Our mind tries very hard to conceptualize a solid `I´, because the mind loaths change. It cannot life with change. It has to invent something permanent, something secure, something everlastingly the same, for it can only verbalize and logicalize reality. Giving a word to something, conceptualizing something, means making something solid, hard, non-fleeting. But in fact this is distorting reality. It is a lie. Reality is always becoming, change. If we want to be happy, we have to confront reality as it is. We have to accept that there is no ´I´ to begin with. This hurts. For if I have no ´I´ , who is this beautiful, loving, spiritual, powerful person that I like myself to be? Or who is this very modest person who questions me being beautiful, loving, spiritual or powerful?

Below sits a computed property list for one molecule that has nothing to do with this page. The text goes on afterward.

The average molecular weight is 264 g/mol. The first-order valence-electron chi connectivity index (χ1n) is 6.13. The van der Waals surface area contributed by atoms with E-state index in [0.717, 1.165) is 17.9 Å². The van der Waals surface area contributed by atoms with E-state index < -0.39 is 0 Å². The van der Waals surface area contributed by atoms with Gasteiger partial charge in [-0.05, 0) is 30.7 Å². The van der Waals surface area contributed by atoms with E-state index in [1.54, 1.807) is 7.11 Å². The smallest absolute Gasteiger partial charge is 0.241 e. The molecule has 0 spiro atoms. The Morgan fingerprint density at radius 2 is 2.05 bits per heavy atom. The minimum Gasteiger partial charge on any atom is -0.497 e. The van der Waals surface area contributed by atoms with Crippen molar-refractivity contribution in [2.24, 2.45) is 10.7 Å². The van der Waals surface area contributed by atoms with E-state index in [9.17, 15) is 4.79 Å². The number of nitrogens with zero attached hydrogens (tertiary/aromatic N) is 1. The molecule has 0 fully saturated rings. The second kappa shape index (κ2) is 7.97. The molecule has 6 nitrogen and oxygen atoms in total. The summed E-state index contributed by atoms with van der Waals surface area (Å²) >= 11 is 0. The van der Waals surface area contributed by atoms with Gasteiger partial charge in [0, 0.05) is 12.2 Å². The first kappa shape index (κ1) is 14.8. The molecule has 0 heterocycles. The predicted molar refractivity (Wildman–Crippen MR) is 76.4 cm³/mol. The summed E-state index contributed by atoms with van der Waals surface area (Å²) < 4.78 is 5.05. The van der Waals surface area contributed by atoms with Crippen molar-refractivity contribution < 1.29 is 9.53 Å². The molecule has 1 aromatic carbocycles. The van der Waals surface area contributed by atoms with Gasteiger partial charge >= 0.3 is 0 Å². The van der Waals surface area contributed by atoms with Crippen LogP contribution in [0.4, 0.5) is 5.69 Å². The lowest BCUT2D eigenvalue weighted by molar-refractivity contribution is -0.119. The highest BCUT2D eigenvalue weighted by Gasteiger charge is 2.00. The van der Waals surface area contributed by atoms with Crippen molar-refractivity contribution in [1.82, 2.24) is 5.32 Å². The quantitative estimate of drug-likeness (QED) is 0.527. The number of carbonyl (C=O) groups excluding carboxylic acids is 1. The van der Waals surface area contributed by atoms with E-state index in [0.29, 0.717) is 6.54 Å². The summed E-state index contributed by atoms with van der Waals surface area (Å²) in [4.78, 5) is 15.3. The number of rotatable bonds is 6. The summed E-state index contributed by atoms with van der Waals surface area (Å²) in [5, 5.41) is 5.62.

The Buddha summons us to wake up from this `I´ dream. There is only emptiness if we close our eyes and go beyond our thoughts and feelings. Life is just a mere nothing. Whether this nothingness has some final Ground, we cannot tell, because it is far beyond the capacity of our mind to comprehend the quality of its vastness. Buddha remained silent when somebody asked about the Ground of this nothingness, indicating it to be impossible to speak about. So Buddha chose to negate everything and to stay in sunyata. For he knew that emptiness was blissfulness. He was very honest. He never pretended to know more. Buddha was a nihilist.